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Bill Ackman: Carl Icahn looks to sell Herbalife because 'he knows this is toast'

Ackman: Icahn knows Herbalife is 'toast'
Ackman: Icahn knows Herbalife is 'toast'

Hedge fund manager Bill Ackman told CNBC on Friday he was approached indirectly by Carl Icahn to purchase the billionaire's stake in Herbalife — Ackman's longtime short target.

Asked why Icahn would want to sell his stake in Herbalife, Ackman responded: "I think he knows this is toast" and "he's made bunch of money."

Herbalife shares slumped about 4.5 percent Friday after Ackman made his comments.

Icahn said: "I am not commenting on rumors and stories about what I am doing."

The Pershing Square Capital Management founder confirmed the gist of a Wall Street Journal report that Icahn was considering selling his stake in Herbalife to a group including the nutritional supplement firm's arch-nemesis Ackman.

Icahn "came to me" through investment bank Jefferies Group with a proposal in early August to "cover my short" position, Ackman said on "Squawk Box."

Saying no to Icahn at first, Ackman said he later reconsidered for only for a few million shares. Icahn owns 17 million-plus shares valued at around $1 billion.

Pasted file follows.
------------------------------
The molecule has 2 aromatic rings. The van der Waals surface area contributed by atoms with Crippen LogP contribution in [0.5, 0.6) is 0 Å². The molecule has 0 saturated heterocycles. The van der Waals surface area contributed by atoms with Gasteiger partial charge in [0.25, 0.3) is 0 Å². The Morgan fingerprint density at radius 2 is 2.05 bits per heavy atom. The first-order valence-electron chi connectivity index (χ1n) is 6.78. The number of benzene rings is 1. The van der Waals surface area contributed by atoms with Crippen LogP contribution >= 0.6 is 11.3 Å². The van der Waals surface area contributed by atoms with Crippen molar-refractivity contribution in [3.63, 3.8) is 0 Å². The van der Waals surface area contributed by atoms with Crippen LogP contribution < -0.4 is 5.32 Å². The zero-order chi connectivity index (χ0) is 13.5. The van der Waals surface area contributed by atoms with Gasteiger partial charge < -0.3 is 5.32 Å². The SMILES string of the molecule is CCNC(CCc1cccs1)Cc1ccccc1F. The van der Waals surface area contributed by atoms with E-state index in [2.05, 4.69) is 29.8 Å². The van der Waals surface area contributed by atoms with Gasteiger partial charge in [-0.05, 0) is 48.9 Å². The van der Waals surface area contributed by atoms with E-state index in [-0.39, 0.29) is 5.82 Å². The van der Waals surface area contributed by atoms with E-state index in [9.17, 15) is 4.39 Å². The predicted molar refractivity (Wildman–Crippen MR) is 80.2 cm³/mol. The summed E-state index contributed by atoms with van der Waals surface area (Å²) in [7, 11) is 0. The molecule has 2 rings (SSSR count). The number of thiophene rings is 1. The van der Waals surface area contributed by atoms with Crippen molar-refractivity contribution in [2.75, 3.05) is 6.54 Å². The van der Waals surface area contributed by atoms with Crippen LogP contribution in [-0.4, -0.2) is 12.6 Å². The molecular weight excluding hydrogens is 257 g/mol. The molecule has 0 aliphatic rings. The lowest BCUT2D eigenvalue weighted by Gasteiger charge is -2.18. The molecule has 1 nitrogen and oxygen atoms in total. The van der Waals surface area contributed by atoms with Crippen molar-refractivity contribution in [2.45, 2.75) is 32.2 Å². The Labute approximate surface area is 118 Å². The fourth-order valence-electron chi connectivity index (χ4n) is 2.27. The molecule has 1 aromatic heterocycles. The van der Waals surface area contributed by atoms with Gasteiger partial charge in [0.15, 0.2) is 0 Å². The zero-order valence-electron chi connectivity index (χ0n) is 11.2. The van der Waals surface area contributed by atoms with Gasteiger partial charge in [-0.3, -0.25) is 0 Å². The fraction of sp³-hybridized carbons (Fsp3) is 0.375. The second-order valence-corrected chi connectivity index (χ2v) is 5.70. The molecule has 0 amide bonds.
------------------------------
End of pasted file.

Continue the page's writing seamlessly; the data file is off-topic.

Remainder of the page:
Ackman said if he were to buy a small stake and sell it right away, he would probably lose about $30 million. "I would spend $30 million to get Carl out. I would probably spend more."

The Pershing Square chief is still betting against Herbalife — short more than $1 billion on the stock. He's been critical of Herbalife for years, calling it a pyramid scheme — allegations the company denies.

Herbalife is a confidence game: Ackman
Herbalife is a confidence game: Ackman

"This is a confidence game. Carl is what creates the confidence in the company. If Carl sells, it can accelerate the demise of the company," Ackman said. "With Carl exiting, I think the thing is over, and over quickly. The sooner he sells the better."

Last month, the Federal Trade Commission reached a settlement with the nutritional supplements company that, while determining Herbalife was not a pyramid or Ponzi scheme, called for the company to change its operations.

"This was a great FTC settlement in terms of the findings, in terms of all the requirements. The requirements don't really take effect until May. It is sort of a slower bleed as the top distributors leave," Ackman told CNBC.

In 2014, Ackman and Icahn buried the hatchet in their long-running feud at the CNBC/Institutional Investor Delivering Alpha conference, with a hug on stage.

Icahn will be back this year at Delivering Alpha 2016, produced by CNBC and Institutional Investor, which will be held on Sept. 13 in New York.

Ackman first shorted Herbalife on May 1, 2012, and went public with his position in December of that year.

"Carl is great investor," Ackman told CNBC on Friday. "You were right to buy with Carl at $32 a share when he bought the stock. And you were right to sell with Carl when he sells the stock."